Crime writer Peter May envisions a Glasgow ravaged by climate change in his latest thriller.
The book – A Winter Grave – was inspired by his frustration over what he saw as a lack of action at the COP26 summit.
Set 30 years in the future, the novel is based in a Scotland left unrecognisable by sub-zero temperatures and flooding.
“We all sit and watch this happening – politicians doing nothing, our home, our planet going to the dogs, and there’s nothing we can do about it,” he told STV’s Scotland Tonight.
“That’s why I felt really frustrated. What can I do?”
May, a writer with more than four decades’ experience in journalism, literature and TV, was startled by a UN report on climate change predicting a 1.5C increase in global temperatures over the next 20 years.
“Its predictions were grim for the future unless drastic action was taken this decade,” he said. “So I had high hopes something would happen at COP26, but it was a cop-out.”
In May’s new novel, most of Pacific Quay – the home of STV, the Hydro and BBC Scotland – lies under water with artificial walls along the River Clyde all that protects the rest of Glasgow.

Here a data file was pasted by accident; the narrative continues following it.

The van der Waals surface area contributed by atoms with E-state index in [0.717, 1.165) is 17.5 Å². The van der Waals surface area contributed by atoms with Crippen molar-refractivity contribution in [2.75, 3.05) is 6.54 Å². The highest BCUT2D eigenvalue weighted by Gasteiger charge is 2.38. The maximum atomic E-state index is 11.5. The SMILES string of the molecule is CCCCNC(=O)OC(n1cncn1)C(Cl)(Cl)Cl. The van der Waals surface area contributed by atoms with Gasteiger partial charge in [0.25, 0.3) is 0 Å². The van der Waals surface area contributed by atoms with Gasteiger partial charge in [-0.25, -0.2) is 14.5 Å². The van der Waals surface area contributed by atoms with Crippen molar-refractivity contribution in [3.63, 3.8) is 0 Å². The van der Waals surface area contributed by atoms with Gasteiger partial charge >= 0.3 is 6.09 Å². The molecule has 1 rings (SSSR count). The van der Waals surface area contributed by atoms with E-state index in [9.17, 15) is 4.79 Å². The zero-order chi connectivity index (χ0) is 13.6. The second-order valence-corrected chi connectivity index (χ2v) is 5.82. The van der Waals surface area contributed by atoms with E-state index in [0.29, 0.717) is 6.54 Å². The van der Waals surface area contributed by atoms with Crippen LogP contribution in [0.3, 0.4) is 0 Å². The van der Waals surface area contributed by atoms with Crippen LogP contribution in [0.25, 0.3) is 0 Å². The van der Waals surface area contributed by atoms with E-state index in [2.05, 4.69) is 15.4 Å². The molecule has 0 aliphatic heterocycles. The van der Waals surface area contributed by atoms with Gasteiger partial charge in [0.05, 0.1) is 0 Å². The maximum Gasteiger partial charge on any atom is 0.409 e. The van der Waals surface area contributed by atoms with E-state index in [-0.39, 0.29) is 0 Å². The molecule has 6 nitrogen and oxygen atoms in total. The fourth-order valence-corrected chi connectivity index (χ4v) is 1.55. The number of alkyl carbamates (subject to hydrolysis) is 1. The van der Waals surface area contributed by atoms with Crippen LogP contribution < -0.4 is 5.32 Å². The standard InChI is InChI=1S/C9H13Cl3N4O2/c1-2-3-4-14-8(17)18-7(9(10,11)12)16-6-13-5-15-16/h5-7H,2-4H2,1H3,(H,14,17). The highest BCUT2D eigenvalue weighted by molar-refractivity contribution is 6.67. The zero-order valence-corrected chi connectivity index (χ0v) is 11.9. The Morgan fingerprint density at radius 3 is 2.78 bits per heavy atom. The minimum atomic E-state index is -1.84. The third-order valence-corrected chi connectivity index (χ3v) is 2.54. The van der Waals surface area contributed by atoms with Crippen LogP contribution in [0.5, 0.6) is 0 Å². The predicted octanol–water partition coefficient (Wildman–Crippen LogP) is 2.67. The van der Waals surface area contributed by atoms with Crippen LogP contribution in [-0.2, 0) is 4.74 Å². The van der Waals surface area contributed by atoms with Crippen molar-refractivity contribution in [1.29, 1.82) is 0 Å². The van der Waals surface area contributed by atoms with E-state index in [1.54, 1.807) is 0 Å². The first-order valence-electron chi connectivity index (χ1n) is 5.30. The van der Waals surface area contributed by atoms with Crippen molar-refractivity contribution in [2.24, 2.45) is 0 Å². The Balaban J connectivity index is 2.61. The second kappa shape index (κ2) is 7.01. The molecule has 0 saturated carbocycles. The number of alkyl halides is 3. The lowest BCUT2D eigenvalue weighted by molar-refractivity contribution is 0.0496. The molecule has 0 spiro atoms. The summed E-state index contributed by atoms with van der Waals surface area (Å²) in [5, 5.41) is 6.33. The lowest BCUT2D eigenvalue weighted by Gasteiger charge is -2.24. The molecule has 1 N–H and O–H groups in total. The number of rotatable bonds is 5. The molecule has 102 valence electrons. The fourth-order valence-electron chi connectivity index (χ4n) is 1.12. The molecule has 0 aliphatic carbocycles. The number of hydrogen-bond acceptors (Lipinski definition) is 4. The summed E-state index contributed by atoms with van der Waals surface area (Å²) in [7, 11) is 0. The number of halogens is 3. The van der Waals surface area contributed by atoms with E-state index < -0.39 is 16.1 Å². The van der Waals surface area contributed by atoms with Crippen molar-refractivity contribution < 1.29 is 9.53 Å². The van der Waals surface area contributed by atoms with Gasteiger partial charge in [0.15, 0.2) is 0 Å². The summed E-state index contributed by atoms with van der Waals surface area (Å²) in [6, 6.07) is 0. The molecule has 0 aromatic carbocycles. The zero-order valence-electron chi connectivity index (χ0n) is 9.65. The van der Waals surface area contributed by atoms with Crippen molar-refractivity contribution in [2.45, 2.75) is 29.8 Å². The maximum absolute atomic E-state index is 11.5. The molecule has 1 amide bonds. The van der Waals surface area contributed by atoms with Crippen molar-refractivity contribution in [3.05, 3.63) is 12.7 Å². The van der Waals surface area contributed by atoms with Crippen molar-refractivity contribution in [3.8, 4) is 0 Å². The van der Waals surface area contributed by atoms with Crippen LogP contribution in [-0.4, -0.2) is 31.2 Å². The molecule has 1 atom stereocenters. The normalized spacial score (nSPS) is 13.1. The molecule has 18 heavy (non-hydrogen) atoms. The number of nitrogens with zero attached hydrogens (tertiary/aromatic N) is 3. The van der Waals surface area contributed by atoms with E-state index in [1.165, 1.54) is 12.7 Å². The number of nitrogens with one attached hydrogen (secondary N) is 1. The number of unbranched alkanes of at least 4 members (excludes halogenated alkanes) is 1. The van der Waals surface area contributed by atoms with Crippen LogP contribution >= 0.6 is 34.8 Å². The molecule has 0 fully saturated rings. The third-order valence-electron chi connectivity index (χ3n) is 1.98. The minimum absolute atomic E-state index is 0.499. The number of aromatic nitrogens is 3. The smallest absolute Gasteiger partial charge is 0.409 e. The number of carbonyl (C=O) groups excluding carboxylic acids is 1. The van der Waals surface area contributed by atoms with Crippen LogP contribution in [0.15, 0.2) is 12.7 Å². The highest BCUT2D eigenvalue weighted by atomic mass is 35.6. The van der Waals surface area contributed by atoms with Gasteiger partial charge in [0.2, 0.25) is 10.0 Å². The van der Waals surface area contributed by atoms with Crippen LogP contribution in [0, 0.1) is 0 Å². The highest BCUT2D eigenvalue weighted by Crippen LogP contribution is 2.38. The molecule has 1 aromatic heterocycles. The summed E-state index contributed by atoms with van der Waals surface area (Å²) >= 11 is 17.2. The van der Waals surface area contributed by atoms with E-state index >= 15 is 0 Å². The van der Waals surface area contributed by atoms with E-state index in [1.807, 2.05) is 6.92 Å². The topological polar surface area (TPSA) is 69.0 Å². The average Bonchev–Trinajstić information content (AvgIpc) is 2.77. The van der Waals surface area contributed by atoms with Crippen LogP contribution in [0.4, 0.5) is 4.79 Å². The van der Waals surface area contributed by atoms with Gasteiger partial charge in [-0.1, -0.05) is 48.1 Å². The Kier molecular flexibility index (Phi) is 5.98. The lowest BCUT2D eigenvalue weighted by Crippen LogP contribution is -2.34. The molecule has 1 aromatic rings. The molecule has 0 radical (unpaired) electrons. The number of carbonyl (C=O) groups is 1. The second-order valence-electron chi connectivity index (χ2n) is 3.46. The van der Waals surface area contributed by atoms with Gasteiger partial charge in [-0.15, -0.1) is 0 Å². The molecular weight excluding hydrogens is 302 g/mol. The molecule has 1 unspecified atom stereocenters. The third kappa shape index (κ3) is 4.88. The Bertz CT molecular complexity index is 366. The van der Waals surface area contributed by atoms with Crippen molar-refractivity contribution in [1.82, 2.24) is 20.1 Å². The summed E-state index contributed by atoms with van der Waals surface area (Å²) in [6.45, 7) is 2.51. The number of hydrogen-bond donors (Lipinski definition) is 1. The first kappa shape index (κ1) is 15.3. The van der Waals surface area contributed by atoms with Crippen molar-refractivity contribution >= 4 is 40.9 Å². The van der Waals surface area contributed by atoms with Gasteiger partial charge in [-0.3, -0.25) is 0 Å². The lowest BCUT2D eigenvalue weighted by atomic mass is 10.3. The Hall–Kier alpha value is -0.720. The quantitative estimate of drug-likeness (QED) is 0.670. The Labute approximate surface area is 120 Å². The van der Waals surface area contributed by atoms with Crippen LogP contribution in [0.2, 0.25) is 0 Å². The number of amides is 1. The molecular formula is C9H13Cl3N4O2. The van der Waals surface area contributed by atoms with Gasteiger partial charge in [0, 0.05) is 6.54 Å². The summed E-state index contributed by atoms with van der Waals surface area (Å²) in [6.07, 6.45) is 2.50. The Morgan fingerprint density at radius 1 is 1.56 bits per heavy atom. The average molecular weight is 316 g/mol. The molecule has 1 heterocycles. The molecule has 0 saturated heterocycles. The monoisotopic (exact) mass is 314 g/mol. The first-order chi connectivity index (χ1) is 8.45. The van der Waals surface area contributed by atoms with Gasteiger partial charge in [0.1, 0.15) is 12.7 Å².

The author drew upon real-life estimates of how the city may be affected by climate change in 30 years’ time.
“Glasgow Airport’s gone,” he said. “Large parts of the Clyde estuary are underwater. A lot of the south side is flooded – that was a startling picture I wanted to paint.”
As well as severe flooding, May’s Scotland experiences a bitterly cold climate as it’s hit by snow and ice storms.
He said: “Scotland is on the same latitude as the Alaskan panhandle, so, by rights, our temperature should be at least 10C cooler.”
The novel has been categorised as ‘cli-fi’, a term for literature that deals with climate change, but the Glaswegian author isn’t so keen on the description.
“I don’t know that I like it very much as a genre,” he said. “I’m a crime writer – it’s a thriller, it just happens to have a climate theme to it.”
In A Winter Grave, Scotland is an independent country and has re-joined the European Union.
“It seemed to me it would be fun to look at the political situation,” May said. “What has happened, has Scotland become independent?
“And I would have thought there’s quite a strong chance that within the next 30 years it would.”
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